Beowulf: The Lost King of Rohan

Beowulf A Translation and Commentary (header)

An Anglo-Saxon Connection

The Anglo-Saxon epic has been acknowledged many times as one of the major sources of inspiration for J.R.R. Tolkien’s The Lord of the Rings. The world in the poem is easily comparable to Rohan and beyond. The character of Beowulf himself has been placed under scrutiny and analysed alongside other characters from Middle-earth, including Aragorn and Bard the Bowman.

The Geat hero, however, shares a close affinity with the majority of the kings of Rohan. Indeed, one could argue that many of the qualities and characteristics found in the House of Eorl can be attributed to Beowulf as an individual. The events that shape his life can be gleamed from the lives of Théoden’s ancestors.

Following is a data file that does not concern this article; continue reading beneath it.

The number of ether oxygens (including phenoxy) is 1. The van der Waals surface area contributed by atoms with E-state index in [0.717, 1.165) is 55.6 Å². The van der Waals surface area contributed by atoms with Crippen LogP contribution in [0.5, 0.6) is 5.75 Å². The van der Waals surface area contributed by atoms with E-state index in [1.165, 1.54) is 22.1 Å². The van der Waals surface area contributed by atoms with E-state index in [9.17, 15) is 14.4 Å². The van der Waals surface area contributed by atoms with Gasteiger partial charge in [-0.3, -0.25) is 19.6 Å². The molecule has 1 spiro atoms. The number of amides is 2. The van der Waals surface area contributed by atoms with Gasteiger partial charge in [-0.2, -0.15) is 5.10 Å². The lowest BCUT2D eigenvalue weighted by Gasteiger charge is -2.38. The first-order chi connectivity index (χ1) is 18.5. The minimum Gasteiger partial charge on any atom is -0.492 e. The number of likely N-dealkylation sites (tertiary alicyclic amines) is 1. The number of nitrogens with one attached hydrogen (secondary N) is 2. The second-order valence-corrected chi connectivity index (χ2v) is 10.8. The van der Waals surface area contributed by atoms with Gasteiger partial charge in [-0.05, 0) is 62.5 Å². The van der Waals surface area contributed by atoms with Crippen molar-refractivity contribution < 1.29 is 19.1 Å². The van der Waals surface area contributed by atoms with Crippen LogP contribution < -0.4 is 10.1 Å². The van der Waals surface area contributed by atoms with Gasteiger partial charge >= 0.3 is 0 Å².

For the purpose of this article, I will be using Tolkien’s recently published: Beowulf: A Translation and Commentary, in order to reference specific passages in relation to the character. I have also compared them with the text in The Lord of the Rings, with strong emphasis on ‘The House of Eorl’ in Appendix A. Continue reading

Approaching Tolkien: ‘Unfinished Tales’

– Connecting the dots …

I’ve always looked at the ‘Unfinished Tales’ as one stocky appendix book, containing all the intricate information (in prose form) that could not possibly fit at the back of ‘The Silmarillion’ and ‘The Lord of the Rings’.ut

It goes without saying but here it goes (… with the saying). This book should only be read AFTER you’ve gone through all three major books.
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